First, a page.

2014

All of California's population growth results from immigration

SANTA BARBARA, Calif., March 18, 2014 /PRNewswire-USNewswire/ -- An analysis of Census Bureau and California statistics reveals that all of California's population growth results from foreign immigration. The demographic data—births, deaths, immigration, and interstate migration—reveals that foreign immigration, immigrants and their offspring, accounted for all of the state's growth from 2000 to 2010.

"This population growth is extremely destructive to the environment," said Jo Wideman, executive director of Californians for Population Stabilization (CAPS).  "An increase in the human population results in more pollution and a greater strain on our limited resources. The current drought should remind us that we have exceeded the carrying capacity of our natural environment."

"From 2000 to today, the state has added 4.5 million people, the same as the entire population of New Zealand. That's a scary number for those of us who think we should save some space for the non-human critters in this wonderful land."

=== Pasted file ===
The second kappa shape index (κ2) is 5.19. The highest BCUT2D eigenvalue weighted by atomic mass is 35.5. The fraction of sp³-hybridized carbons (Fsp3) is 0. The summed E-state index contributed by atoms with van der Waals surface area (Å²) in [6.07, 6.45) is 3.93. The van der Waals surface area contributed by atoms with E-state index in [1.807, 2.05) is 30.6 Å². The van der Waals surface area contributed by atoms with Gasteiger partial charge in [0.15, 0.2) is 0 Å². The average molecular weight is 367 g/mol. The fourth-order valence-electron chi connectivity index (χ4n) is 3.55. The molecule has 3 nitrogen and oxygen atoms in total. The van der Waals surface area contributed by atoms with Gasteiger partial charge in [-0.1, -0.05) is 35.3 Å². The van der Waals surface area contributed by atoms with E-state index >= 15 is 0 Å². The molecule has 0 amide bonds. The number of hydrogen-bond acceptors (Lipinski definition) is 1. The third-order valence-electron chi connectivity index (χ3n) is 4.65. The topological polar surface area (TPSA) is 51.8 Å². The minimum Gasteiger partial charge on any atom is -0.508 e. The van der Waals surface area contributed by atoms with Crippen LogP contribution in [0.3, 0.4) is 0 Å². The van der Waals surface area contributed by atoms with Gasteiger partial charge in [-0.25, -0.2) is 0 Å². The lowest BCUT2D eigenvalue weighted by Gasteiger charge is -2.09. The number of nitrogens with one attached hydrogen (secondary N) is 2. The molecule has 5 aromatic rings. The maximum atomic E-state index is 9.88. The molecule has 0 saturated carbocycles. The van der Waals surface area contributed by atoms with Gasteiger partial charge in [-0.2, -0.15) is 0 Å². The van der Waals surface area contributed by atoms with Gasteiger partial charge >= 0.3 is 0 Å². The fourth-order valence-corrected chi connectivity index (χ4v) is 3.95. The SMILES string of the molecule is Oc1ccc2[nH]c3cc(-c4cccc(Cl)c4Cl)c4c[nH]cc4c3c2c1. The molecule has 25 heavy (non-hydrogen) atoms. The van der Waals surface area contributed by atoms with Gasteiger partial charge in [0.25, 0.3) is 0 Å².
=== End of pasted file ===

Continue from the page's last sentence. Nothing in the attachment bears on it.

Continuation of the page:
The analysis from CAPS examines Census information and data from California's Department of Public Health and Department of Finance. While in decades past, interstate migration contributed heavily to the state's growth, between 2000 and 2010 there was a net outflow from domestic migration. All of California's population growth of 3.4 million in the decade resulted from foreign immigrants and their offspring.

The increasing human population inevitably displaces other species. "Habitat loss is the leading threat to wildlife populations in California," according to the state's Department of Fish and Wildlife. There are over 300 animal and plant species designated as endangered, threatened, or rare in California.

The controversial immigration bill passed by the Senate would effect a huge increase in immigration and population growth. The Congressional Budget Office said it would in 20 years increase the U.S. population by an additional 16 million beyond previous projections.

"If we want to save some of the biodiversity of this once-bountiful land, we must decrease population growth and decrease immigration," said Wideman.

SOURCE Californians for Population Stabilization



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